Medical science uses X-rays to examine broken bones or swallowed or embedded objects in a person’s body, dentistry uses it to pinpoint cavities, and some modified X-rays have even been used to examine thin tissue such as lungs, heart, intestines, and blood vessels to check for irregularities that can subsequently be repaired. The reason X-Rays penetrate the outer layer of the body and not the bones lies in the way that X-Rays are absorbed: whether or not the energy is picked up depends entirely on the kind of atom in the absorber, a relationship that depends on the number of electrons (also known as the atomic number) of the atom.
As such, the large thick areas of calcium atoms in your body (i. e. the bones) are much more capable of absorbing X-Ray photons than the thin tissue of our Carbon and Oxygen based flesh, thus the X-Ray’s pass through the latter while leaving a silhouette of the former. The second major modern application of X-Rays is in the security industry, particularly airport security, which uses the technology to scan incoming luggage for devices that may be able to cause harm on a plane such as a weapon or explosive.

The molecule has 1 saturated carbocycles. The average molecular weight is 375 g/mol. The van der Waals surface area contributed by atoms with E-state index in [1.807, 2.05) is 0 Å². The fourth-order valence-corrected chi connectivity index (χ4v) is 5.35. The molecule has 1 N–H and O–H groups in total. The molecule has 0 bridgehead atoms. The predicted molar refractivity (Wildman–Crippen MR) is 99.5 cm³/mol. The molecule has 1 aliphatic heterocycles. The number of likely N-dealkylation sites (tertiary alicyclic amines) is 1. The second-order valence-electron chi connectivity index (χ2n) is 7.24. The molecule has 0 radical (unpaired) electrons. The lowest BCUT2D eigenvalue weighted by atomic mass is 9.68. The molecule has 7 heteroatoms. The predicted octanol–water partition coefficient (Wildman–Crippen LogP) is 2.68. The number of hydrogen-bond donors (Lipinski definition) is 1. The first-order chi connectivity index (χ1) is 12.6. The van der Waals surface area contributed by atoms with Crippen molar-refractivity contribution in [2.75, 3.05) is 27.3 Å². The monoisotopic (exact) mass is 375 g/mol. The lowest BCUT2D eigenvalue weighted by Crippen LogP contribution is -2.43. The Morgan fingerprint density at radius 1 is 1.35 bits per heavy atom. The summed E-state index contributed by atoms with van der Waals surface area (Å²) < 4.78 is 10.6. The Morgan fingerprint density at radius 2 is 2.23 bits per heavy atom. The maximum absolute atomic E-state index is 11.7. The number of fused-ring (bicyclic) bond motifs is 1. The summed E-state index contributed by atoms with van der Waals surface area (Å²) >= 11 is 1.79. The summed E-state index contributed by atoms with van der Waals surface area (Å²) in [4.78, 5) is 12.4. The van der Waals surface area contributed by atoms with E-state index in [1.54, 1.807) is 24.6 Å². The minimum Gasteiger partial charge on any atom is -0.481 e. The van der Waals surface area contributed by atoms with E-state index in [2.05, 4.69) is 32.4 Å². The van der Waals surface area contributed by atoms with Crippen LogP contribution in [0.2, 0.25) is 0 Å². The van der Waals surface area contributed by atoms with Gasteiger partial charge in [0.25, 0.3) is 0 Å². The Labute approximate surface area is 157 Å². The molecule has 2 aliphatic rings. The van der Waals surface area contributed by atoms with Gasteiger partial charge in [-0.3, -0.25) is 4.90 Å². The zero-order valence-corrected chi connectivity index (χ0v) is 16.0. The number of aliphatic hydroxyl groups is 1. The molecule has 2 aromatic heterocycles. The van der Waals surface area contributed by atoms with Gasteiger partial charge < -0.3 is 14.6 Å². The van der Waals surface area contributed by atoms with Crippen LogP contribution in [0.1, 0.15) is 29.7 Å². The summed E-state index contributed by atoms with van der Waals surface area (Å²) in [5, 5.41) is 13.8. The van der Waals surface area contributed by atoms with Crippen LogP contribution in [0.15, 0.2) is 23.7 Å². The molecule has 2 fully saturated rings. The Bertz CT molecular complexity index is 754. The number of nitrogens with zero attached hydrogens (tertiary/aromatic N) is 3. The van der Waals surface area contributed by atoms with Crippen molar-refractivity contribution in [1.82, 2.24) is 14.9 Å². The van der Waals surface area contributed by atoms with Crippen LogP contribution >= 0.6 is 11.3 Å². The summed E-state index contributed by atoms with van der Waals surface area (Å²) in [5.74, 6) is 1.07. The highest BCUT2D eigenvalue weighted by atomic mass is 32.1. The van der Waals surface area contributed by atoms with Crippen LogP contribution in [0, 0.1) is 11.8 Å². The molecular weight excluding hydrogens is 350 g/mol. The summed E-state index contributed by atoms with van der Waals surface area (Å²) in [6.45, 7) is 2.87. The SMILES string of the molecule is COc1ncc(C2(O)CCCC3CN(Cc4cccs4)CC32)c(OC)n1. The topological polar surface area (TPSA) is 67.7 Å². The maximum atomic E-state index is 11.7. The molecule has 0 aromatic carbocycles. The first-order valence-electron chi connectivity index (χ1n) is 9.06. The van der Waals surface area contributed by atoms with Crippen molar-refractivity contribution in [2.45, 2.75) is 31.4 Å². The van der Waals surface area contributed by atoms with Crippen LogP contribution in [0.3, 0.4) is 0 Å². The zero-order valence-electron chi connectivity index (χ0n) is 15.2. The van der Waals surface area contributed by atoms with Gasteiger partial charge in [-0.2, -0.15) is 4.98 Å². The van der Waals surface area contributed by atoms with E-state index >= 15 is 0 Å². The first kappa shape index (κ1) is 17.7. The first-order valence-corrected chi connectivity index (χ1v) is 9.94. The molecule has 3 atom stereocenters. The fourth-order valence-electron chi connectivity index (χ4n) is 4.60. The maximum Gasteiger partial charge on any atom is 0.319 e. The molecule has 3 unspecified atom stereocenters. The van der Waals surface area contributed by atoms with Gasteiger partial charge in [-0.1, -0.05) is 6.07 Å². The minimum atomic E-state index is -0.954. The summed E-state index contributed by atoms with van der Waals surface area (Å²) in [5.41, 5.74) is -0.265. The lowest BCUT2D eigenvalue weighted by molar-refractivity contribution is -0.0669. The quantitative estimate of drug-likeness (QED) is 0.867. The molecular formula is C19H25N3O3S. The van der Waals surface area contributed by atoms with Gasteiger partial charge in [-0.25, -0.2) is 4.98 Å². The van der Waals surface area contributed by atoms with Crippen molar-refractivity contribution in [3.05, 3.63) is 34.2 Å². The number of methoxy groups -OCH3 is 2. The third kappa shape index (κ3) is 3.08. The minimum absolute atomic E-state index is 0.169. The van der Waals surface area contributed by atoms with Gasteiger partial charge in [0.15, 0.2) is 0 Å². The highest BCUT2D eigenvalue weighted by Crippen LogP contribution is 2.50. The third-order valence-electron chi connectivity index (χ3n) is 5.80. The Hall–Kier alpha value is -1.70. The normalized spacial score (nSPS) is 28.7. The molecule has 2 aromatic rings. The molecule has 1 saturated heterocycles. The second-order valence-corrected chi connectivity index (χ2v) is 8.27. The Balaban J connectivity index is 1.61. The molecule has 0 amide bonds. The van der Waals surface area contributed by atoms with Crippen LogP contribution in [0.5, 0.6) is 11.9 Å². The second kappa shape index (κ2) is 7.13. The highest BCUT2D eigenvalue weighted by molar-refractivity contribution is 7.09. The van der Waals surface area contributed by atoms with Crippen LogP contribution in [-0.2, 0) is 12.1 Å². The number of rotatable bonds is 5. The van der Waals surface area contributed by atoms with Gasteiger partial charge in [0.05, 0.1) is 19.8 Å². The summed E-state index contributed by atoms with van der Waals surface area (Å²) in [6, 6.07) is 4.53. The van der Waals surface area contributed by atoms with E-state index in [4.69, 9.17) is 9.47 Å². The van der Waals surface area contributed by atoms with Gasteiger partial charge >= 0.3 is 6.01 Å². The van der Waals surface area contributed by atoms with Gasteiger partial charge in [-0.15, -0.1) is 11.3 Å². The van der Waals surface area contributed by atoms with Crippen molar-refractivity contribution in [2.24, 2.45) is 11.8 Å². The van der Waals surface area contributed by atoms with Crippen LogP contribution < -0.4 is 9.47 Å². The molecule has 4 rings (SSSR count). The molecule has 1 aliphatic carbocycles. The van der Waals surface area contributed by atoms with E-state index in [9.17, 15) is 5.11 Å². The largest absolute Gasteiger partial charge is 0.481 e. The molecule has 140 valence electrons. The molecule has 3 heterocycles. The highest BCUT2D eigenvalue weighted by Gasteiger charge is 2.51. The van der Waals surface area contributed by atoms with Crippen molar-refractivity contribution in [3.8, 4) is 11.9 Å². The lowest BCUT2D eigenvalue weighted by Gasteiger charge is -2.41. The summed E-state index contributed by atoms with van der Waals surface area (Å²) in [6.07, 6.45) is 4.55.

Again, like with medical technology, this has saved countless lives through the clever adaptation of the properties of these high energy beams of radiation. Other uses have been found in the field of astronomy, where detectors are used to pick up X-rays from extremely distant celestial objects and gain an idea of their size and makeup, as well as in industrial manufacturing wherein X-rays are applied to machinery to determine the quality of a weld or correct assembly of parts.
Like any powerful technology, there are also dangers in exposure to X-rays. While the benefits of getting an X-Ray, especially in a situation in which one is faced with a broken bone or other medical emergency, generally far outweigh the risks, it is worth noting that there is no proven “acceptable” threshold for which exposure to radiation does no damage to the body – all additional doses of radiation the body is exposed to slightly increase the risk of getting cancer in your later years.